Josiah Townsend (
Department of Biology) and coauthors from Honduras and the USA have published a Spanish-language study identifying the species of highest conservation priority among the Honduran herpetofauna.
At left: Coauthors Larry David Wilson (Zamorano Biodiversity Center, Honduras) and Ileana Luque (University of Florida and Zamorano Biodiversity Center, Honduras) search for endemic salamanders in a recently destroyed Honduran cloud forest. Photo by Townsend.
These 47 species of amphibians and reptiles are endemic to Honduras, meaning they are found nowhere else on Earth. Unfortunately, these same species are also classified as Critically Endangered, the highest threat category on the IUCN Red List of Endangered Species. These species make up the Critically Endangered Endemic Component (CEEC) of the Honduran herpetofauna and are found in 19 sites around the country, including highland cloud forests and Caribbean islands.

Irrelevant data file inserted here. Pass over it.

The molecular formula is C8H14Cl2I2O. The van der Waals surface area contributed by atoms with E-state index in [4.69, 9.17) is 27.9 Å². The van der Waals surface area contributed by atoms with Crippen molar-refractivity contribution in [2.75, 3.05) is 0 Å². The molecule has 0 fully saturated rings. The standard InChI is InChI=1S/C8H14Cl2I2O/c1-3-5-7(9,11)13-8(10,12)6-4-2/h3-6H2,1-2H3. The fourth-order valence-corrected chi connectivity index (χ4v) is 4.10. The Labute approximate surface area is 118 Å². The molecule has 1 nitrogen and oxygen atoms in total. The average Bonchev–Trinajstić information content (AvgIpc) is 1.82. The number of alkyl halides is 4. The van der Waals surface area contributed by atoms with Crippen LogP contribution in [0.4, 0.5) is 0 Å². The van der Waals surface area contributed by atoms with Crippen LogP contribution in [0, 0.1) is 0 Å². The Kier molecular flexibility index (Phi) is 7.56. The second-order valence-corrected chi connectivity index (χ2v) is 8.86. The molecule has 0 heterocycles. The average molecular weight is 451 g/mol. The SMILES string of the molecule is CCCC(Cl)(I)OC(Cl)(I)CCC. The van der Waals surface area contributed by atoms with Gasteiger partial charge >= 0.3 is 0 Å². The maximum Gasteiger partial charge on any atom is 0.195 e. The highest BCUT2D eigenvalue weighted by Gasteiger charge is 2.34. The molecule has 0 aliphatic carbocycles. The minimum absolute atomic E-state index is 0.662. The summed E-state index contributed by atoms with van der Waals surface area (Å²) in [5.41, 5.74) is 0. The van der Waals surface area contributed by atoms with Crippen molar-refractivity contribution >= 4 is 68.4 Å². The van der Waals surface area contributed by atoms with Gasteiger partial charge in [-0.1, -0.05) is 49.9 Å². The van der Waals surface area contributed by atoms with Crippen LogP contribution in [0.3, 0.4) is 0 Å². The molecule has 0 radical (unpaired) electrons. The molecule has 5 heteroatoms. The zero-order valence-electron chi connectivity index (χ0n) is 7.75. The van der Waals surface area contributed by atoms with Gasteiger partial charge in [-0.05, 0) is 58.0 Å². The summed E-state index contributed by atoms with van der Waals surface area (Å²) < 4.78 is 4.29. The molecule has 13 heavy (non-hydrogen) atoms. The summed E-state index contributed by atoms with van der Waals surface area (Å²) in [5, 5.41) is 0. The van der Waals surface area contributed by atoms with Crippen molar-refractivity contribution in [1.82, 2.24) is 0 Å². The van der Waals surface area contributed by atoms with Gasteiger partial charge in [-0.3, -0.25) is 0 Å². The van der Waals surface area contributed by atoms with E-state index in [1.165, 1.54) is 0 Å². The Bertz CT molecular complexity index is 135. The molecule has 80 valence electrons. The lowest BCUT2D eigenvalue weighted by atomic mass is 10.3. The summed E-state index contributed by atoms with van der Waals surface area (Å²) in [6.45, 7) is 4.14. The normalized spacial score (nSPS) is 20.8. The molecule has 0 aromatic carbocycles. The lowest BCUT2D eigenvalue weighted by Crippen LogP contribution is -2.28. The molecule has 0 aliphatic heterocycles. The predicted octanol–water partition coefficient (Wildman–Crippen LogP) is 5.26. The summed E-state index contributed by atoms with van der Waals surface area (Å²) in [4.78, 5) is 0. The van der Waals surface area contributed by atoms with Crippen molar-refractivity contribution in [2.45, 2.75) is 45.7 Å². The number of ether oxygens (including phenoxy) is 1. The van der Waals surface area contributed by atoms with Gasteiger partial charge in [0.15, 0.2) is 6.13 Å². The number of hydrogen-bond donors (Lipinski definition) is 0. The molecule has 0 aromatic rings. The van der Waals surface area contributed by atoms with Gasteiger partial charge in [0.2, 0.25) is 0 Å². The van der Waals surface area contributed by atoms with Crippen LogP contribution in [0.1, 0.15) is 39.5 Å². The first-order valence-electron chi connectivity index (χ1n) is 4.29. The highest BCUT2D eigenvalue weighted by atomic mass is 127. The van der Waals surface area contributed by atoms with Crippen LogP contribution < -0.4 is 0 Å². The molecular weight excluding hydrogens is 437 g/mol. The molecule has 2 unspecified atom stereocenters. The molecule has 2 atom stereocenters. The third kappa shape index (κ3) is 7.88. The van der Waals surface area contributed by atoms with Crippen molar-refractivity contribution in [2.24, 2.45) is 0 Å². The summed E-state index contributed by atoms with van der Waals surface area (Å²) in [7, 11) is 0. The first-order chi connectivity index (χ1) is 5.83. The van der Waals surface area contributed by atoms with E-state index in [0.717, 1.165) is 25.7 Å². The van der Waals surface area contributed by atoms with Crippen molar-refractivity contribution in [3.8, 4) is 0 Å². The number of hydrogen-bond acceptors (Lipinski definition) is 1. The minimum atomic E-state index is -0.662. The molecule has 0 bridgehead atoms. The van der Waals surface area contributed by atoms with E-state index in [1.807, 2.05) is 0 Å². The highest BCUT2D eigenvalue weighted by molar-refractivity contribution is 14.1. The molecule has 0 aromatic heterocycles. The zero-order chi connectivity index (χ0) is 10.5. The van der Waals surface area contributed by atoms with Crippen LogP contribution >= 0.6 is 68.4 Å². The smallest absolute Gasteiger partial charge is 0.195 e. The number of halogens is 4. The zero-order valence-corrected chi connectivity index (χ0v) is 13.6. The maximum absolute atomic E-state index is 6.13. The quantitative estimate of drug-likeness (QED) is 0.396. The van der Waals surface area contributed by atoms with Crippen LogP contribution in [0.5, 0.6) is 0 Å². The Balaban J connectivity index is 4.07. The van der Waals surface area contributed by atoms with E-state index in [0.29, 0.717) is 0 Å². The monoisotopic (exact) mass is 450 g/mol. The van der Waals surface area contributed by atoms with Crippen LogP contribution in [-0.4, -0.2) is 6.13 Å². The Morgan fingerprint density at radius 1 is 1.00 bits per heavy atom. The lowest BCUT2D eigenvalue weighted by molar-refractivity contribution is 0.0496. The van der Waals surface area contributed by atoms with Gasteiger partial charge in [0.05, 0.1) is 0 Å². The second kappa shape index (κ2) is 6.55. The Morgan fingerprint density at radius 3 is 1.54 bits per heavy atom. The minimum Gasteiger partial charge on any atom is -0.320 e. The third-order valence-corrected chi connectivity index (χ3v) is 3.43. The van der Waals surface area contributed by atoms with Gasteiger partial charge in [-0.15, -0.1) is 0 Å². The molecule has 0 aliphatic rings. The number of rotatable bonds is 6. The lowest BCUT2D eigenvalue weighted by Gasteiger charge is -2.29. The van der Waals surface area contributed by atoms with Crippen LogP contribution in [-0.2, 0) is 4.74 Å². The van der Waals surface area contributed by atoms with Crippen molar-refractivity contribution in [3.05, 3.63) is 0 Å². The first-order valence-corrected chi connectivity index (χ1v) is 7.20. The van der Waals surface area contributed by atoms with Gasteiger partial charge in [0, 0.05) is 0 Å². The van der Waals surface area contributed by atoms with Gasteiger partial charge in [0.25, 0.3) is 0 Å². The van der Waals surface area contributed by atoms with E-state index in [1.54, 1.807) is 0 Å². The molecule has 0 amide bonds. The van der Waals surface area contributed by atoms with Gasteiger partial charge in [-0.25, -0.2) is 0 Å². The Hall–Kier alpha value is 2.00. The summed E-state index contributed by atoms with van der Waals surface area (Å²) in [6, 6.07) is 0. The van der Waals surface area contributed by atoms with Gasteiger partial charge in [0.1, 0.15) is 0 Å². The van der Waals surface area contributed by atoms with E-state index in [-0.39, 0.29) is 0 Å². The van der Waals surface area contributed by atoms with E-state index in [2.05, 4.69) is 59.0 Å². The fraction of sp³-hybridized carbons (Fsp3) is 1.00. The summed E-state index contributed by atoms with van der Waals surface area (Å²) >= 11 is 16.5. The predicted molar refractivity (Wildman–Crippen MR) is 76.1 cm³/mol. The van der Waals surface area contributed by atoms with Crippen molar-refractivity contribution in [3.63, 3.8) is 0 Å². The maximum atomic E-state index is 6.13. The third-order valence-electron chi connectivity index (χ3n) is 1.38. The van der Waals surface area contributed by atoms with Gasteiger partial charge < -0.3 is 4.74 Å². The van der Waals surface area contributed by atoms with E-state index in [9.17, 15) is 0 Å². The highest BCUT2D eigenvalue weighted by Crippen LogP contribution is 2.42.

(At right: A critically endangered endemic treefrog (Duellmanohyla salvavida) from northern Honduras. Photo by Townsend.)
To maximize the usefulness of this study to lawmakers, conservation practitioners, and students in Latin America and beyond, the study was published in Spanish and provided free of charge on the website of the Latin American Journal of Conservation.
“It is important to make this type of research easily accessible to the people with the greatest opportunity and stake in conserving Honduran biodiversity, namely the residents of Honduras and the region,” Townsend said. “All too often researchers from the United States and Europe visit these regions to collect data and samples without putting an equal amount of effort into sharing their findings widely in the countries where they work.”